Motorcycle dreams part two: stranger wheels

Two wheels and a thundering engine evoke something different for everyone.

Motorcycles are a form of art in their own right, from gritty dirt bikes to fully outfitted cruisers. Clevelanders participate in every aspect of the culture — including the craft behind it in ways both lofty and practical. In this short series, Fresh Water Cleveland visits three locals who bring bikes to life in the most unexpected ways. They each have a unique point of view when it comes to laying rubber on the road and keeping the shiny side up.
When motorcycle aficionados are seeking some strange, Alex Rindskopf delivers.
“There are a lot of shops where you can go to get engine work done, but there are not a lot of places where you can go to get an early gas tank from a 1930s Harley restored,” Rindskopf says of his business Strange Cycle.
His passion for his work is almost palpable. With a background in machining, forging, auto mechanics, metalworking and welding, he moved his garage motorcycle business from Illinois to Cleveland when he fell in love with one of the city’s residents.
Now he’s falling in love with the city itself.
“I only visited Cleveland three times before I moved here," says Rindskopf. "It didn’t take much to convince me that it was definitely a cool place — and an up and coming place to be a part of. It was just a bonus that I was able to open a motorcycle shop.”
Rindskopf says the extensive demand allowed him to quit his full time job and open his shop six months after moving here. Strange Cycle became a full-time business in 2015.   
“There are a lot of custom bikes here,” he says of Cleveland’s unique two-wheel culture, noting the area is also home to a number of shops that deal in custom work and people building bikes on their own. "Cleveland has definitely got it’s own style and the people who are here really love their bikes," he says, adding that not all cities the size of Cleveland have much to offer by way of a motorcycle scene. Here in the 216, however, motorcycle events and parties are a staple. “There’s a lot that is happening here that I’m not sure is happening anywhere else,” says Rindskopf.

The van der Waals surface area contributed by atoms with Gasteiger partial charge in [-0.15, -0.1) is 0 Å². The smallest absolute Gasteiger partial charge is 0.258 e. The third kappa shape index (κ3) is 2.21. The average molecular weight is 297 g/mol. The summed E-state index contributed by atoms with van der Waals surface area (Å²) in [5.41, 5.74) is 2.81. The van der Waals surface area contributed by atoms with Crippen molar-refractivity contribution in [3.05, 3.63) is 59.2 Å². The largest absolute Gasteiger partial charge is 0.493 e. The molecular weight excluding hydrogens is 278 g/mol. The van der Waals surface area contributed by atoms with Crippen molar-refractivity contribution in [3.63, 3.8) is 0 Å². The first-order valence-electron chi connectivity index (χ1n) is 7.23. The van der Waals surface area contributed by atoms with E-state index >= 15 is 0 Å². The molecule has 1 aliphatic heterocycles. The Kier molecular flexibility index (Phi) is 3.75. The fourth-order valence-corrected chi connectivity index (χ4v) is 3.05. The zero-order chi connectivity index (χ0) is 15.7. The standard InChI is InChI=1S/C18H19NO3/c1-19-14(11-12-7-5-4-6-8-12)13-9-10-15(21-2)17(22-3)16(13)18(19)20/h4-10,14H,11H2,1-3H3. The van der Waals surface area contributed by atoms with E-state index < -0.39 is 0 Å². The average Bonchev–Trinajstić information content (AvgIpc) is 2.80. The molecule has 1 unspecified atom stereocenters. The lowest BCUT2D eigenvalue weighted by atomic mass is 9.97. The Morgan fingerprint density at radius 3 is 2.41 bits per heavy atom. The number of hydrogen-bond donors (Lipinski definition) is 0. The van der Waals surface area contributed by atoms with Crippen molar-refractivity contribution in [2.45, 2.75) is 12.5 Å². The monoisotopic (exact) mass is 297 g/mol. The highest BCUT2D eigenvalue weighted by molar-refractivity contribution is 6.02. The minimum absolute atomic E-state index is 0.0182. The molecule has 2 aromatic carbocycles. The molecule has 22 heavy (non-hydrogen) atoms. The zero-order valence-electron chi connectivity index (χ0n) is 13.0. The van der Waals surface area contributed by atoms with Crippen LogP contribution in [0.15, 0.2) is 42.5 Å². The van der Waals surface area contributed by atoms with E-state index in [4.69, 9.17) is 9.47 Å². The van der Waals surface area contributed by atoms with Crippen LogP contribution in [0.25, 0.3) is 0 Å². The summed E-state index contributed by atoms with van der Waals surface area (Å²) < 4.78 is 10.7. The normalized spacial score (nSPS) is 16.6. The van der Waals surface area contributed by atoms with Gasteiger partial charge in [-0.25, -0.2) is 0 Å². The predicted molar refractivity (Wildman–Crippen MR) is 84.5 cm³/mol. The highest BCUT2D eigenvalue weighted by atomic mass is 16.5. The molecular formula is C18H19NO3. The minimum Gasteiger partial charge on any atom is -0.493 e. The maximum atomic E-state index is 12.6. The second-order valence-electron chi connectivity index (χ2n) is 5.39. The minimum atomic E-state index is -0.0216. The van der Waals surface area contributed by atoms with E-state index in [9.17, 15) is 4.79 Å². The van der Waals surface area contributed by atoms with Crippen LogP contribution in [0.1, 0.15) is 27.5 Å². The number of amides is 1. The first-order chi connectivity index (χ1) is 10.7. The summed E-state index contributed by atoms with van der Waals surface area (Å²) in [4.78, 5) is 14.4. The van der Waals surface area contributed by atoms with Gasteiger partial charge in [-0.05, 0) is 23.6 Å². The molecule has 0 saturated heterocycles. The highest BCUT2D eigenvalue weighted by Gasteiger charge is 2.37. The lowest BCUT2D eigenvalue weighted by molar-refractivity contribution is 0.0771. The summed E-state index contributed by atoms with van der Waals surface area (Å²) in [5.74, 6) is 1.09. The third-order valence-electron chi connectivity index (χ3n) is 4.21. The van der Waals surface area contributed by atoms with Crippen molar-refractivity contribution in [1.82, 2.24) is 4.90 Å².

He builds choppers and handmade motorcycle parts, along with offering frame modification, repair, and restoration services. He often forges many of his parts from a single piece, making them stronger and longer lasting than those with welded joints. Rindskopf says the majority of his customers find him online.
“Most of what I do is metalworking,” he says, adding that working on frames makes up a good portion of his business. “I either repair them or modify them however the customer wants them.

Further reading: Motorcycle dreams part one: roaring back to the '70s

Alex Rindskopf owner of Strange Cycle
“Every year we come out with a new bike. I’m pretty involved with a lot of the bigger motorcycle shows — invitational shows — things like that around the country. That’s another great way to get the work out there.”
Long, skinny bikes of the 60s and 70s from builders like Arlen Ness influence his personal building style. As for his shop, it is half machine shop and half fabrication and welding space.
“Most of the work that I do is for people that are nearby here," he says, adding that customers also come from points well beyond the 216. "A lot of my customers drive pretty far to bring me big projects ... that they’ll leave here for a few months and then they come back and get it.
“People bring me projects they’re working on that they plan to finish themselves. They just need some of the bigger parts fabricated and mounted,” he says. “I don’t just do one thing all the time. It’s something different every time,” he says.

A project currently undway at Strange Cycle
“I have a problem with leaving well enough alone,” adds Rindskopf. “I never say 'that’s good enough.' I always make sure that things look as good as they possibly can and try to make parts that you can’t find anywhere else… I make it my goal to make the highest quality parts that will last forever. Everything that I do has a lifetime warranty on it. If it were to break or have an issue, then I will cover it no matter what it is.”
Rindskopf says he would eventually like to offer more services and hire another machinist/welder. He says he would even consider offering his own parts line someday. Like all of his current work, they will be made in Cleveland.
Until then, whether he's building a custom chopper or restoring a vintage bike — and they arrive in all conditions — Rindskopf says he’s seen it all.
“I never say no to anything. If a customer has something they don’t think is very reasonable, I’ll find a way to make it a reasonable request. I’ll find a way to get it done as efficiently and cheaply as possible too — and safely."

Read more articles by Hollie Gibbs.

Hollie Gibbs earned her bachelor's degree in journalism from Kent State University and studied photography at School of the Visual Arts in Manhattan. Her articles and photographs have appeared in numerous local and national publications. She spends her free time playing guitar, taking pictures, and traveling.  
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